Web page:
Check out my full review here: http://someteawith.me/2013/12/06/2006-fengqing-sheng-tuocha-puer/
This was a sample sent to me from the lovely folks at Teavivre. Dong Ding (sometimes Tung Ting or “Frozen Summit”) is a very beautiful tea mountain in Nantou county near the west coast of Taiwan. They produce a lot of rolled oolongs in the Taiwan/Fujian style. “Qing Xiang” (清香) means “Fragrant” or “Aromatic”.
The dry leaves lived up to their name with a very pleasant sweet aroma. As expected for a Dong Ding, the leaves are rolled into balls, but somewhat unexpectedly they are many different sizes. Some are quite a lot larger than my usual Dong Ding (indicating a lot of stems, which doesn’t mean anything in itself), while some balls were more like fine gunpowder green tea in size. The variation in leaf size had me on my guard, as such inconsistency can make infusing a tea difficult. The color was a mix of bright green mixed with gunpowder gray, like an evergreen forest in the spring.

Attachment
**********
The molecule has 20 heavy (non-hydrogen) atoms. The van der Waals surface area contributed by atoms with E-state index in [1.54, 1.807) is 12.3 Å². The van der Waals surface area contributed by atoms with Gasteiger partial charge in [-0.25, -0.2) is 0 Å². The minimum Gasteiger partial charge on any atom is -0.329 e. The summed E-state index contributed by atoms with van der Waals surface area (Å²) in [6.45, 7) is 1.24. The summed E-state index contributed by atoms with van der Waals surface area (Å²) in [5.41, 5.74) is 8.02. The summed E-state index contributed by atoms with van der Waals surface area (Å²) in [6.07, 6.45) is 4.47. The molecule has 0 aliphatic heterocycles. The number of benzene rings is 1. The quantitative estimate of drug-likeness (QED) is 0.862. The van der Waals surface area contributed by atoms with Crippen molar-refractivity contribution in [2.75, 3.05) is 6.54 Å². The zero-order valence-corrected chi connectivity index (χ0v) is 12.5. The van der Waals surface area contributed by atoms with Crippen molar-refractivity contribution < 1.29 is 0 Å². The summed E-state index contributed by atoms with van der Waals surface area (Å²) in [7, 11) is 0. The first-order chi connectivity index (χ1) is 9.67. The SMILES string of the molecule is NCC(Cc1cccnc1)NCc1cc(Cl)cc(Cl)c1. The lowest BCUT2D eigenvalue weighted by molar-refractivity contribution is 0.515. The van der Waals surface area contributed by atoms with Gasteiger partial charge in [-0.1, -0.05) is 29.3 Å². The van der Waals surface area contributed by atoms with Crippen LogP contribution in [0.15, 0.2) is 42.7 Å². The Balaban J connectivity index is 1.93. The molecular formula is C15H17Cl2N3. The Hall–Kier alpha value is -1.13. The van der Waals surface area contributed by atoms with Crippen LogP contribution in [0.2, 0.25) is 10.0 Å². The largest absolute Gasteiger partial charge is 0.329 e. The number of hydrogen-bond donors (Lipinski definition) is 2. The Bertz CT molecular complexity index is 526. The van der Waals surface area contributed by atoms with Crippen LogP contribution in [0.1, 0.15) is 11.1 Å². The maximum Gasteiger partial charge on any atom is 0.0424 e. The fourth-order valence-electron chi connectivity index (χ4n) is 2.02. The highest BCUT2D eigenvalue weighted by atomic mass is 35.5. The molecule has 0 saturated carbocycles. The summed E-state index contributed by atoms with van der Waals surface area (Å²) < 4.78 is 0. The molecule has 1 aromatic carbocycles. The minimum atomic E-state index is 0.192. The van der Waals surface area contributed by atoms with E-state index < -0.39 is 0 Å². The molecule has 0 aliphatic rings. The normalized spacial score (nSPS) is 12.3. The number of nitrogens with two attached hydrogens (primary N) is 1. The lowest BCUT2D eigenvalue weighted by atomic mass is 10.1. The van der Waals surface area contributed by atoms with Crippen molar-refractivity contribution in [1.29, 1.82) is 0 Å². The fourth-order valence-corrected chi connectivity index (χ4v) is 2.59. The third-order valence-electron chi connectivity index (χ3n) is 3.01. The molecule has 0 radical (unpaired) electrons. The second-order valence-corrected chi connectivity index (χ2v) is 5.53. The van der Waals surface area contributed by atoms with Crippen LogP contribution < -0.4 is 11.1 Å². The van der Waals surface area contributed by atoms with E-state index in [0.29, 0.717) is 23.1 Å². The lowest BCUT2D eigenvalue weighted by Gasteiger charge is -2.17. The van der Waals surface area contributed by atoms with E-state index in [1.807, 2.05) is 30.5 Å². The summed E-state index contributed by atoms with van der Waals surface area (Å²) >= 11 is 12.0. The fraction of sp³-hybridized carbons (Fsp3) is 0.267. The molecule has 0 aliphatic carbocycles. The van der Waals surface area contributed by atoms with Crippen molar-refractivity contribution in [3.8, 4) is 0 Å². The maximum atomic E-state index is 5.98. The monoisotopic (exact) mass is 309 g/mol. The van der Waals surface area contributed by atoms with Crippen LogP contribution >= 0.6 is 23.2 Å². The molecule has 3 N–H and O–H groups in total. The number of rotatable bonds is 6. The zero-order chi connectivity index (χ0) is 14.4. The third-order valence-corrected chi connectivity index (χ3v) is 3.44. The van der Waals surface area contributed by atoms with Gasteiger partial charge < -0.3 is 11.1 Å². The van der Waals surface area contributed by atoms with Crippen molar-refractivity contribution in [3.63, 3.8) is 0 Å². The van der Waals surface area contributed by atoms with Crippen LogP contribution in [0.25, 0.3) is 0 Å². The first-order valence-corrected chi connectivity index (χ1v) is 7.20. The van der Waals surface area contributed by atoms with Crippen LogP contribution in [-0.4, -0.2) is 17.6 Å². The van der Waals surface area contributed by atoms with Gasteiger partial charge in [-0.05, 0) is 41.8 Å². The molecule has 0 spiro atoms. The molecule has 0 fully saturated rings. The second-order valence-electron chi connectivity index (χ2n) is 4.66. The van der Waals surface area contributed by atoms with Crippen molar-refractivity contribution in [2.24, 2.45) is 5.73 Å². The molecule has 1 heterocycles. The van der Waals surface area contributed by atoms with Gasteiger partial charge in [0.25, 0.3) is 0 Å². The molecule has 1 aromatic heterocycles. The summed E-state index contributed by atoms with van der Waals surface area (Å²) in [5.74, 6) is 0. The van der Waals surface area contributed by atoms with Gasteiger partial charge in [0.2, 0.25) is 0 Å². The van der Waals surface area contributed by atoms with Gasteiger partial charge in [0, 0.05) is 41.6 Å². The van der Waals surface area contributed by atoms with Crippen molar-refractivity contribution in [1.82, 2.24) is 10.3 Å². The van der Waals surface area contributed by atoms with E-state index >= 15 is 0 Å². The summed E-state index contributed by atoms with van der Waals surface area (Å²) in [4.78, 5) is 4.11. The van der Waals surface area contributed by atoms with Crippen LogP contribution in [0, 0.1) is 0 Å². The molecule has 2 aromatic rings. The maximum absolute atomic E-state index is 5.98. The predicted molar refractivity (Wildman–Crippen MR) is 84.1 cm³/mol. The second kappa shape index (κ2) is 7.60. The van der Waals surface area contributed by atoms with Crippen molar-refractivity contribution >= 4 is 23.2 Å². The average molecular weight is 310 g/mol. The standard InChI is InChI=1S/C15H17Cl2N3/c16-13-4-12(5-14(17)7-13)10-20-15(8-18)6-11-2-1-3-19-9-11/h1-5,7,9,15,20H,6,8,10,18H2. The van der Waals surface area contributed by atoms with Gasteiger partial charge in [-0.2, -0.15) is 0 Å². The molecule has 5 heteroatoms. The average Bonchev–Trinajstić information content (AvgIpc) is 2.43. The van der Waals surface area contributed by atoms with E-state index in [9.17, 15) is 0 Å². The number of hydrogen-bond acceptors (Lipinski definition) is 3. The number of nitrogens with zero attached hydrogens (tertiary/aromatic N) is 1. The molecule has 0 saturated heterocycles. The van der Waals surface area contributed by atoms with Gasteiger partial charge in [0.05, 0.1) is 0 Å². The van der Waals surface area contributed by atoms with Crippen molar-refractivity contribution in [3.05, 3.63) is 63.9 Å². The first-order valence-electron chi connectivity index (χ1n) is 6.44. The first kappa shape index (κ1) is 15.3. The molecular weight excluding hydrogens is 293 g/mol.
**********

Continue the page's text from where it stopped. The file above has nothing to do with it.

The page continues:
The first three infusions did not impress me too much, having a little too green and sharp a taste for my palette. However, as the flavor that was present hadn’t become noticeably weaker I tried a fourth and was very surprised at the improvement. A hint of saltiness crept into the flavor, which changed everything. There was still the bright spring quality, but it became subdued and gentle. The aroma was delicate but unmistakably that of the wonderful sweetness you will find in an oolong withering room. Somehow a bit of cream entered the texture, mellowing the sharpness of the previous infusions. The effect was still there but now it manifested as a dryness on the front of the tongue in the aftertaste, not marring the mouthfeel. My mind wandered away to a green mountainside in Lugu, looking across the lake at the tea fields of Dong Ding. It’s really a reminder that, particularly with a rolled oolong, there can be layers of flavor that lie hidden away behind the initial taste.